Agra (i/ˈɑːɡrə/; Āgrā) is a city on the banks of the river Yamuna in the northern state of Uttar Pradesh, India. It is 378 kilometres (235 mi) west of the state capital, Lucknow, 206 kilometres (128 mi) south of the national capital New Delhi and 125 kilometres (78 mi) north of Gwalior. Agra is one of the most populous cities in Uttar Pradesh, and the 24th most populous in India.
Agra is a major tourist destination because of its many splendid Mughal-era buildings, most notably the Tāj Mahal, Agra Fort and Fatehpūr Sikrī, all three of which are UNESCO World Heritage Sites. Agra is included on the Golden Triangle tourist circuit, along with Delhi and Jaipur; and the Uttar Pradesh Heritage Arc, tourist circuit of UP state, along Lucknow the capital of the state and Varanasi. Agra falls within the Braj cultural region.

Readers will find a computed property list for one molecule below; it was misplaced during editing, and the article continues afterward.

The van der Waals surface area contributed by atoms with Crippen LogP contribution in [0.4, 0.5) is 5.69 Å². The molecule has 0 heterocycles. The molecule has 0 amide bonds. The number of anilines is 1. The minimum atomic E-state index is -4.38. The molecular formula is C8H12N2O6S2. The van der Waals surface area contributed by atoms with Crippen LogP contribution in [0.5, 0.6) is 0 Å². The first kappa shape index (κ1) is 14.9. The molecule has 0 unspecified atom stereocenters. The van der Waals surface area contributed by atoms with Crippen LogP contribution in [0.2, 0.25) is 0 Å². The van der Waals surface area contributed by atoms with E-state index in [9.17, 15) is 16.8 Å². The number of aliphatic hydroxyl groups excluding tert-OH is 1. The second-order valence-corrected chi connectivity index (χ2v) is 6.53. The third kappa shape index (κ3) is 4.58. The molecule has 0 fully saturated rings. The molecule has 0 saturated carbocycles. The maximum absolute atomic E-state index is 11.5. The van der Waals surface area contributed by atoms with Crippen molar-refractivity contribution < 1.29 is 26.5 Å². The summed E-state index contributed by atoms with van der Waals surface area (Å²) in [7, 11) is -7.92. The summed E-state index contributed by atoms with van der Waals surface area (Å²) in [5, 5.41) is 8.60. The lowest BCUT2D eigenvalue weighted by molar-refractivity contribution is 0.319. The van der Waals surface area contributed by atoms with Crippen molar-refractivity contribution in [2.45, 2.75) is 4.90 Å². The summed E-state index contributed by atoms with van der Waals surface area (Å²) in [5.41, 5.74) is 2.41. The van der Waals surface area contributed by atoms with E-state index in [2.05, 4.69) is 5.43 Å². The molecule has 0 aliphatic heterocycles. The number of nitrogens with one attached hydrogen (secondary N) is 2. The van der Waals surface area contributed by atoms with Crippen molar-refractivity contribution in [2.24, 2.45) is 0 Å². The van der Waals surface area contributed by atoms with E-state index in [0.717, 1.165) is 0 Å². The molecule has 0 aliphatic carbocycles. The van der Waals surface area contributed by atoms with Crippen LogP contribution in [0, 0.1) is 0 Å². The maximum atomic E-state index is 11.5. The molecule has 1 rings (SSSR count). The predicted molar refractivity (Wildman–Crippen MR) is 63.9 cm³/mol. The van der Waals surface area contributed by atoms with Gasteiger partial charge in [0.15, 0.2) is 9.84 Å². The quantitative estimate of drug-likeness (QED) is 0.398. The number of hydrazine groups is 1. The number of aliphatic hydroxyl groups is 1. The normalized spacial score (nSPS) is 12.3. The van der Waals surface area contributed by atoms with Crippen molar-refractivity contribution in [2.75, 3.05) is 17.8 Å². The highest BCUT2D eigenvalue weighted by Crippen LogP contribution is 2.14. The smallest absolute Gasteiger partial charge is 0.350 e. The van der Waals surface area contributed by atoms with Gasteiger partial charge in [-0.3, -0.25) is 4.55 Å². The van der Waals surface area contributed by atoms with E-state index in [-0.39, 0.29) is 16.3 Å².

The city was first mentioned in the epic Mahābhārata, where it was called Agrevaṇa (derived from Sanskrit (अग्रेवण) meaning “the border of the forest”). Legend ascribes the founding of the city to Raja Badal Singh, a Sikarwar Rajput king (c. 1475), whose fort, Badalgarh, stood on or near the site of the present fort. However, the 11th century Persian poet Mas’ūd Sa’d Salmān writes of a desperate assault on the fortress of Agra, then held by the Shāhī King Jayapala, by Sultan Mahmud of Ghazni. It was mentioned for the first time in 1080 AD when a Ghaznavide force captured it. Sultan Sikandar Lodī (1488–1517) was the first to move his capital from Delhi to Agra in 1506. He governed the country from here and Agra assumed the importance of the second capital. He died in 1517 and his son, Ibrāhīm Lodī, remained in power there for nine more years and several palaces, wells and a mosque were built by him in the fort during his period. Finally being defeated at the Battle of Panipat in 1526. Between 1540 and 1556, Afghans, beginning with Sher Shah Suri ruled the area. It achieved fame as the capital of the Mughal Empire from 1556 to 1658.